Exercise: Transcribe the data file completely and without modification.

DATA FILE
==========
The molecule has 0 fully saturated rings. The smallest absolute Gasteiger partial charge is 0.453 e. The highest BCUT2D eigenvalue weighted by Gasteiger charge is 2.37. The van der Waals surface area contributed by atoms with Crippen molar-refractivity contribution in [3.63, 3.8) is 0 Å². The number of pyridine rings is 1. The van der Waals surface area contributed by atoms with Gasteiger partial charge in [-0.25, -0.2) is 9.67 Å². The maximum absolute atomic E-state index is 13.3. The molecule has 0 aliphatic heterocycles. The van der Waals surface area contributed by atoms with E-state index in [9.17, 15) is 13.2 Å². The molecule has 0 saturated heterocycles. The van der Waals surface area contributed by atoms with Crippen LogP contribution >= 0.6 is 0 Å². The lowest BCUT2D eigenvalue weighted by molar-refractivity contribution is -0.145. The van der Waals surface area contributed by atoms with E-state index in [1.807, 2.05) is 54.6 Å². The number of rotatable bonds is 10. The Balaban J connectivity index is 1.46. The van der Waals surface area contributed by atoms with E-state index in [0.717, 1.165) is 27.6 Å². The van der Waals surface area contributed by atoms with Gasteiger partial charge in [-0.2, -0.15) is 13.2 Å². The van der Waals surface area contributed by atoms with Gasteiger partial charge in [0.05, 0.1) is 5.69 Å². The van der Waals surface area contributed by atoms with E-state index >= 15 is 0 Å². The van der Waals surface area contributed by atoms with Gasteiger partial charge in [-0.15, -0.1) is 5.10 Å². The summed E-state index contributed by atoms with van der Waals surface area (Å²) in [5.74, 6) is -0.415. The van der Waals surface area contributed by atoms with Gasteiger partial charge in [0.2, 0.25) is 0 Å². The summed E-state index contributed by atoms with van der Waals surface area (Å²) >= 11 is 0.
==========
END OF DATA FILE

The molecule has 0 fully saturated rings. The smallest absolute Gasteiger partial charge is 0.453 e. The highest BCUT2D eigenvalue weighted by Gasteiger charge is 2.37. The van der Waals surface area contributed by atoms with Crippen molar-refractivity contribution in [3.63, 3.8) is 0 Å². The number of pyridine rings is 1. The van der Waals surface area contributed by atoms with Gasteiger partial charge in [-0.25, -0.2) is 9.67 Å². The maximum absolute atomic E-state index is 13.3. The molecule has 0 aliphatic heterocycles. The van der Waals surface area contributed by atoms with E-state index in [9.17, 15) is 13.2 Å². The molecule has 0 saturated heterocycles. The van der Waals surface area contributed by atoms with Crippen LogP contribution >= 0.6 is 0 Å². The lowest BCUT2D eigenvalue weighted by molar-refractivity contribution is -0.145. The van der Waals surface area contributed by atoms with E-state index in [1.807, 2.05) is 54.6 Å². The number of rotatable bonds is 10. The Balaban J connectivity index is 1.46. The van der Waals surface area contributed by atoms with E-state index in [0.717, 1.165) is 27.6 Å². The van der Waals surface area contributed by atoms with Gasteiger partial charge in [-0.2, -0.15) is 13.2 Å². The van der Waals surface area contributed by atoms with Gasteiger partial charge in [0.05, 0.1) is 5.69 Å². The van der Waals surface area contributed by atoms with E-state index >= 15 is 0 Å². The van der Waals surface area contributed by atoms with Gasteiger partial charge in [-0.15, -0.1) is 5.10 Å². The summed E-state index contributed by atoms with van der Waals surface area (Å²) in [5.74, 6) is -0.415. The van der Waals surface area contributed by atoms with Gasteiger partial charge in [0.2, 0.25) is 0 Å². The summed E-state index contributed by atoms with van der Waals surface area (Å²) >= 11 is 0.